I don't see why they couldn't do an online release, plus a retail store release at the same time. Just offer a plush toy, hat pin, map of London's sewer system, etc. with the retail release. The nutters who would stand in line all night for a game release are still going to show up...
warcraft, sims, and the diablo warchest are THE ONLY games i ever see when i go into Target, gamestop and Walmart. but some gamestops near me don't carry PC games without me preordering them. best buy and frys still have a pretty "large" selection though.
[citation][nom]HalJordan[/nom]I don't see why they couldn't do an online release, plus a retail store release at the same time. Just offer a plush toy, hat pin, map of London's sewer system, etc. with the retail release. The nutters who would stand in line all night for a game release are still going to show up...[/citation]
Agreed. I remember walking into BestBuy the morning Diablo II came out and buying a copy. One of the friends I played with that weekend spent the extra $50 to have the limited collectors edition overnighted to him (it arrived that same morning). Long story short, I would have downloaded it back then if it was an option (in 2000, not a lot of broadband access yet), but my friend would still have paid the extra money to buy the collectors edition (and probably would have attended a midnight party had there been one in our state).
This is just another marketing prick talking out his ass as if he understands his clients, when 99% of WoWers don't have the time nor desire to attend a midnight party (it's just a game for chrissake). You can still have these parties for the nerds that want to attend, but how about making it easier on the other 99% of your paying clientèle (no, I've never played WoW).
As for bringing back old players, you know what brought me back to the original Everquest a while back? Cheap Prices. Steam had a deal where you could buy the first 15 (of 16) expansions for $3. Yeah, you still have to pay the monthly subscription, but when you don't have to pay $50+ to get caught back up on content its a pretty good deal. Maybe WoW should offer discounted expansion packs to previous players. You know, since you still charge them $15/month, do you really need that one-time infusion of $50 (plus the cost of packaging, distribution, etc...)?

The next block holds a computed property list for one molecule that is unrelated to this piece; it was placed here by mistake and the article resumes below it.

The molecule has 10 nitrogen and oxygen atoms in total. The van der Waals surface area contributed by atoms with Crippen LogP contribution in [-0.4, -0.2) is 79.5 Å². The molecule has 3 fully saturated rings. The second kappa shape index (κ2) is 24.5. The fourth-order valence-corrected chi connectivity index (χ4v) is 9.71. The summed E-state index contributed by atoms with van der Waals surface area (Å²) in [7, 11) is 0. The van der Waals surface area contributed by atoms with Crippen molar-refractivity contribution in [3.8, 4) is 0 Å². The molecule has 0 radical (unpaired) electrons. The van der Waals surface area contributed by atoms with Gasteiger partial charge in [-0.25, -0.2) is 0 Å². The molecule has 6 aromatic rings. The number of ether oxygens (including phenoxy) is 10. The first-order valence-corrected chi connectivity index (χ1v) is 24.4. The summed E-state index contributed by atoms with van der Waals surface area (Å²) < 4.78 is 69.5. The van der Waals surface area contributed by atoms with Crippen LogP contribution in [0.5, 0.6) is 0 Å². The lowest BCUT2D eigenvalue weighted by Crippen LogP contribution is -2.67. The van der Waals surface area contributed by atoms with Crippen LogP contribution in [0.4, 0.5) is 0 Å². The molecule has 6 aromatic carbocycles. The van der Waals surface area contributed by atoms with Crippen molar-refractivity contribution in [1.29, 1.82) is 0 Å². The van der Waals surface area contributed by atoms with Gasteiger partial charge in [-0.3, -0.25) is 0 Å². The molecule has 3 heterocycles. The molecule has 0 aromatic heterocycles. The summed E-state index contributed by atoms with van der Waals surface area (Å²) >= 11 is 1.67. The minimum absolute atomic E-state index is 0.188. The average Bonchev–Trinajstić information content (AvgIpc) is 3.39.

With them taking this stance it wouldn't surprise me to find out that Vivendi Universal had been a big proponent of the Maginot Line.
While I can understand liking the old way that things were done and having a fondness for it, it baffles me that they would basically ignore the trend with everything moving towards digital distribution. Hell, the only way I buy PC games now is off of Steam unless it is something that I must have and it is not available there. Steam is my preferred method for purchasing nowadays. No CD keys, no box that I have to keep around, no worrying about losing the disk, etc. Why wouldn't they release it in retail box if they choose to but also not ignore the digital distribution? Makes no sense to not embrace both mediums.
[citation][nom]CaptainBib[/nom]With how broadband is in the US at least, I would feel much better having the option to buy physical disks of every game that is available for digital download.With bandwidth caps, downloading large games would eat up your allotment for the month, not to mention take ridiculously long to download.[/citation]
I totally agree that there should be the option to get the disk itself if you want it that way, but if you read the article it says that Vivendi deliberately makes the choice to NOT make the games available digitally. That makes no sense to me. Why not have it available in both formats, especially when distribution is trending towards the digital method? That is the part that doesn't make sense.